Working The Cluster

Working The Cluster Network.

The Basics.

The Southwest cluster is made up of a number of independent Repeaters operated by their own Repeater Groups working in tandem to create a big, if not the biggest UK network of DMR repeaters to date.

Each Repeater Group owns and operates their repeater and internet feed. Groups can join or leave the Southwest Cluster (SWC) there is no restrictions or demands on them, it is a truly independent network. The only thing we ask of you the user of the SWC is to show you’re thanks to the operators of your local repeater by joining their group and maybe make a donation to help with the running costs. Remember repeaters are not sponsored by Ofcom or the RSGB, they are totally paid for by the repeater group.

The Repeaters.

Each repeater provides the following characteristics:

  • One single 12.5KHz wide RF Chanel that is divided into two 6.25KHz wide sub channels called Timeslots (TS).
  • Each of the two Time Slots (TS) can carry separate voice QSO’s.
  • The repeater “Controls” your terminal (The technical name for your radio). If your terminal is correctly configured, it will not transmit until the repeater tells it to, even if you are squeezing the life out of the PTT button.
  • Just like the Analogue repeater equivalent, the DMR repeater also transmits beacons at intervals, and just like you, the repeater is required by Ofcom to transmit its callsign periodically. However, unlike you or your standard FM repeater, a DMR repeater sends both a callsign by AFSK (FM Audible) and a digital beacon. The later is processed by your terminal and is used as part of the roaming feature.
  • Each repeater uses two Talkgroups (TG) one per (TS). Although DMR itself can handle hundreds of TGs, (See below for description of TG’s), the SWC network keeps things simple by just using two TG's.
  • TS1/TG9 This Talkgroup remains local to your repeater; it is not relayed to the other SWC member repeaters. However, this TG is special in that it allows a feature called Dial on Demand (DoD).
  • Dial on Demand (DoD) is a special system where you can request the SWC central server to connect your communication to another repeater, or Talkgroup which can be outside of the Southwest, indeed it could even be to a TG outside the UK (see below details about FreeDMR).
  • TS2/TG950 will cause your local repeater to relay your audio to all other SWC member repeaters across the Southwest.
  • D-APRS & GPS tracking is currently NOT supported, so please ensure this is turned OFF in your Rigs Code Plug.

Dial on Demand (DoD).

This feature is enabled on a repeater by repeater basis and can be disabled on request of the repeaters keeper.

Unlike the MK1 SWC network which was limited to TS2/TG950 being SWC wide and TS1/TG9 being local only. The introduction of our own FreeDMR server now takes us beyond this limitation. We can now offer Dial on Demand (DoD)Talkgroups.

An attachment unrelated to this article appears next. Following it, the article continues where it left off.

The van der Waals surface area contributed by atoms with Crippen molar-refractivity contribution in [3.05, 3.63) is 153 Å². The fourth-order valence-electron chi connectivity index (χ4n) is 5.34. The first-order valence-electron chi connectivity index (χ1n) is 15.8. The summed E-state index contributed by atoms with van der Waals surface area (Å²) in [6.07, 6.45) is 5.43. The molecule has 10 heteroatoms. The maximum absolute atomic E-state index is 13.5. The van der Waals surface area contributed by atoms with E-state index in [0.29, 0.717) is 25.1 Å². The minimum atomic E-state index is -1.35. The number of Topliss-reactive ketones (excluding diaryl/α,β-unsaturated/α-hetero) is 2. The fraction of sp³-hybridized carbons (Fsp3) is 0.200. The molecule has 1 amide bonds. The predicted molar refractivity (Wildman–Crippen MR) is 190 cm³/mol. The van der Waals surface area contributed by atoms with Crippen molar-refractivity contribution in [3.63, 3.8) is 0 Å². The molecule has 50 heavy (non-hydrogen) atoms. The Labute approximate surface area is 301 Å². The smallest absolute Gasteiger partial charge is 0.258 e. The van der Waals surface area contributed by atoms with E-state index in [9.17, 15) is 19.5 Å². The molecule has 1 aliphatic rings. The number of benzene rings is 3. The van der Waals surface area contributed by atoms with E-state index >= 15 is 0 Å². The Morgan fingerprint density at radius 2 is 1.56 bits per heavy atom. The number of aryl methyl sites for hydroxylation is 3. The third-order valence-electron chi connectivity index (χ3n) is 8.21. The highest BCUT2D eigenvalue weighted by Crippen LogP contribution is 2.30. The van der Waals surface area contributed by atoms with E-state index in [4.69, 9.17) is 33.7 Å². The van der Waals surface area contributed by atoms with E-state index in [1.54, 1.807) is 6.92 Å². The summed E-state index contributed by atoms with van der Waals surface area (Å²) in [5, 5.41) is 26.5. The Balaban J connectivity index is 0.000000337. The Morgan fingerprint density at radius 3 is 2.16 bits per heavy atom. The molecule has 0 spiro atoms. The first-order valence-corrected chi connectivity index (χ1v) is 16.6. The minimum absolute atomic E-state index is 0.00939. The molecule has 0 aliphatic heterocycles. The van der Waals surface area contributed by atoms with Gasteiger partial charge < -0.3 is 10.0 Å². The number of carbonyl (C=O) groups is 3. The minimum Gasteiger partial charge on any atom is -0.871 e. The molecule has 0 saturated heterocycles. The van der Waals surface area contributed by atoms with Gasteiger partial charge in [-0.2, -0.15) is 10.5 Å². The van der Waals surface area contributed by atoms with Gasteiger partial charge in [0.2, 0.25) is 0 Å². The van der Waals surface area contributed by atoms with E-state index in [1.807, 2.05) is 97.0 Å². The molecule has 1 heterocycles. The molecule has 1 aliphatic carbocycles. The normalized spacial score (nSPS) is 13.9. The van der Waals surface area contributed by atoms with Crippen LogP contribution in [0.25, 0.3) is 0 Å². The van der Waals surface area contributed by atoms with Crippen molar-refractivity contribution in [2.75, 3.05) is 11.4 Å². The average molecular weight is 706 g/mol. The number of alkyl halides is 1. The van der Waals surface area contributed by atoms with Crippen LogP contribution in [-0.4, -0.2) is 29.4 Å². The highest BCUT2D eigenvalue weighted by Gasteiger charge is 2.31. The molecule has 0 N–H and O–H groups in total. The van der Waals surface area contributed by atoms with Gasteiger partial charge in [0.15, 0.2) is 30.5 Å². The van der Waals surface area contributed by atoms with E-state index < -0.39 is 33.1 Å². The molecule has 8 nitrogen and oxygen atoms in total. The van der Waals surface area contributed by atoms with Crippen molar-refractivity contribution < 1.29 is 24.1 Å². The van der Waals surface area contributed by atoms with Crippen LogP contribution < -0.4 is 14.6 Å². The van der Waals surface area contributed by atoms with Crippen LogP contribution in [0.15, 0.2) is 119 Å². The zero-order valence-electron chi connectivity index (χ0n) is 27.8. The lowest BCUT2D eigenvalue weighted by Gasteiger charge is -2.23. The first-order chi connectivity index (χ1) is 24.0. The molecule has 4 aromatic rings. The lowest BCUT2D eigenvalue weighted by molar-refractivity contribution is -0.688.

This is ONLY available to DoD enabled repeaters and then ALWAYS on TS1/TG9.

DoD does **NOT** require you to program hundreds of channels with different Talkgroups and Timeslots. DoD makes programming the radio terminal simple. Your terminal only requires TS1/TG9 and TS2/TG950 !!

Two channels per repeater, that’s it, simple!

**Before** you use TS1/TG9 or the DoD function it is imperative YOU LISTEN to the Timeslot. This will ensure that no-one has left the TS dialled into a DoD already, or there is not a QSO already in progress.

So to use DoD change your radio channel to TS1/TG9 on your local repeater, decide what DoD Talkgroup you want to  connect to for example 2350 (UK Wide) . At this point your ready to make a DoD connection.
You will need to know how to get to the “Private call” option on your radio menu. Because of the wide number of terminal manufactures, it is advisable for you to read your operators manual.  

Once the private call function is selected,  simply enter the number of the TG you want to connect to and then simply press and hold the PTT for 2 seconds, then release.

If your DoD connection is sucessful you will hear the TG number read back to you.

When you have finished your QSO repeat the above steps to get to the “Private call” menu, but this time enter the magic code of 4000 then transmit for 2 seconds and release. The system will report “Not connected” this means you have returned the repeater to the local TG9 only..

Good operator practices improves the quality of QSO's taking place on the DMR mode. It is recommendeed you leave a good gap between overs.  This allows people to disconnect from DoD sessions and others to break into your QSO if needed.

  • If you link to a DoD Talkgroup and do not transmit and just monitor, the system will automatically disconnect the DoD TG after 10 minutes of voice inactivity.
  • Then after 15 minutes of inactivity the repeater will resume sending spoken beacon annoucments confirming the repeater you are listening to.

Please 'click' to enlarge the instruction sheet below. We recomend this is then printed and used in cojunction with your terminals (RIGS) manual as a handy guide to Dial on Demand (DoD).

Below is a list of all the Repeaters linked into the South West Cluster Network.

Repeater Channel List